"The Forest of Fontainebleau. a life sized studio from Corot to Picasso" exhibition at Musée d’Orsay in Paris from March 6 to May 13, 2007

In addition to presenting a series of works signed by the greatest artists, from Corot to Picasso, this exhibition raises the question of why the Forest of Fontainebleau attracted not only painters and photographers, but also writers and poets.



Narcisse Diaz de la Peña The Heights of the Jean de Paris 1867 Paris, Musée d’Orsay, Alfred Chauchard Bequest, 1909 (c) RMN, Hervé Lewandowski

From the late 18th century, artists had been going to the Forest of Fontainebleau to make their first studies “from life”. As open-air painting developed, the Barbizon school of artists, followed by the Impressionists, invaded the forest to “work directly from Nature” and turned it into the most popular site in the art world throughout the 19th century. This success gave rise to hundreds of works of art which, whilst portraying the forest, also demonstrate the changes in landscape art.

It provokes thoughts about the close links, throughout the 19th century, between this very special site and the artists, who found inspiration in “the spirit of the place” and changed its image. For after “absorbing” the romantic forest created by the men of letters, the painters contributed to its reinvention. This was a prelude to its official recognition as an “Artistic Reserve” when, in 1874, the Forest of Fontainebleau became the first natural site in the world to be classified.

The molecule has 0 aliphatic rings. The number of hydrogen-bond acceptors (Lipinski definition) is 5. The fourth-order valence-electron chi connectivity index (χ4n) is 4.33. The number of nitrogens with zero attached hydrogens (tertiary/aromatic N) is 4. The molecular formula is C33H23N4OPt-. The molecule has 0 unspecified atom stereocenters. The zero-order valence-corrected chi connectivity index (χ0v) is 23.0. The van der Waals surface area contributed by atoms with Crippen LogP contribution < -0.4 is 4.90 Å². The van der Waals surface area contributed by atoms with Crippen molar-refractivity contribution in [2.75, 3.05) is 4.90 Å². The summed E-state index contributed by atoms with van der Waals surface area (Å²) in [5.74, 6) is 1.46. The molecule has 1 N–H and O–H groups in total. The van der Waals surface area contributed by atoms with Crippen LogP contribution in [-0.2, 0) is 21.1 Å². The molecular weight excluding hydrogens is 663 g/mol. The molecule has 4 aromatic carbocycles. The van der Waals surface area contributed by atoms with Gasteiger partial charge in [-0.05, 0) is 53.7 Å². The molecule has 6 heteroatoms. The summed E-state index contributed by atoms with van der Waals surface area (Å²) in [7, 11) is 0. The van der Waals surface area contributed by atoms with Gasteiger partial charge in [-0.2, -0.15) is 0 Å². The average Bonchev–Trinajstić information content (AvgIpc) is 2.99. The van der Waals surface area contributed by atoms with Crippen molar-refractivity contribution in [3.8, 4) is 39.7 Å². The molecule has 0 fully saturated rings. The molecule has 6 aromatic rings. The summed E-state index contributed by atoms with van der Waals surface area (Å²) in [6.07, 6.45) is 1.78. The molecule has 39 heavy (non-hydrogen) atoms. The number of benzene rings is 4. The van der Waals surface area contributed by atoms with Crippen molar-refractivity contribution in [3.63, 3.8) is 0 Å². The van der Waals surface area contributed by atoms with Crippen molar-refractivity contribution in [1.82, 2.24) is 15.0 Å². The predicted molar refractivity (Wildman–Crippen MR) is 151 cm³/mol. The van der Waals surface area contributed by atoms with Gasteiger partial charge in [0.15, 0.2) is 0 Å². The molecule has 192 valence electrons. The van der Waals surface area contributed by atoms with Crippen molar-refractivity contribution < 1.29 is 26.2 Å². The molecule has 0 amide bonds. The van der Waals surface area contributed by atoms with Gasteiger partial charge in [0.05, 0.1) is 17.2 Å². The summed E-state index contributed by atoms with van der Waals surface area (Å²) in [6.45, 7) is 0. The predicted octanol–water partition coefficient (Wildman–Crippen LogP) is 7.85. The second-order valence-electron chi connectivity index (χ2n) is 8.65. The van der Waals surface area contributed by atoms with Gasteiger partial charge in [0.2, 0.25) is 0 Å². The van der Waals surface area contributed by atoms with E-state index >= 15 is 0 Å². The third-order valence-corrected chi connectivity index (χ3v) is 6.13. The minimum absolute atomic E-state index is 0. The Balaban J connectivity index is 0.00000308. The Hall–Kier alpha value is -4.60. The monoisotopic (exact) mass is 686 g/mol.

PRACTICAL INFORMATION:

Access
entrance to the museum and exhibitions by the square 1, rue de la Légion d’Honneur:
* for individual visitors without ticket on the side of the river Seine, entrance A
* for members (Carte Blanche and MuséO holders), visitors with tickets or passes or with priority on the side of the rue de Lille, entrance C
* for adults in groups
on the side of the river Seine, entrance B
* for school groups
on the side of the rue de Lille, entrance D

Transportation
Buses: 24, 63, 68, 69, 73, 83, 84, and 94
Métro: line 12, Solférino station
RER: line C, Musée d’Orsay station
Boat: Batobus
Taxis: Rue de Solférino and Quai Anatole-France
Car parks: Deligny, Louvre and Montalembert

Opening Hours
The museum is open on Tuesdays, Wednesdays, Fridays, Saturdays and Sundays from 9.30am to 6pm and on Thursdays from 9.30am to 9.45pm
Tickets sold until 5pm, 9pm on Thursdays
Galleries start closing at 5.30pm, 9.15pm on Thursdays
The museum is open on Easter Sunday, on May 25, on July 14, on November 1 and on November 11
The museum is shut on Mondays and on January 1, May 1 and December 25

Ticket for the museum and exhibitions except Maurice Denis
Full price : 7.5 Euros
Reduced rate : 5.5 Euros
On Sundays and from 4.15 pm (8 pm on Thursdays): 5.5 Euros

For further information, you can visit the following website:
Musée d’Orsay – Exhibitions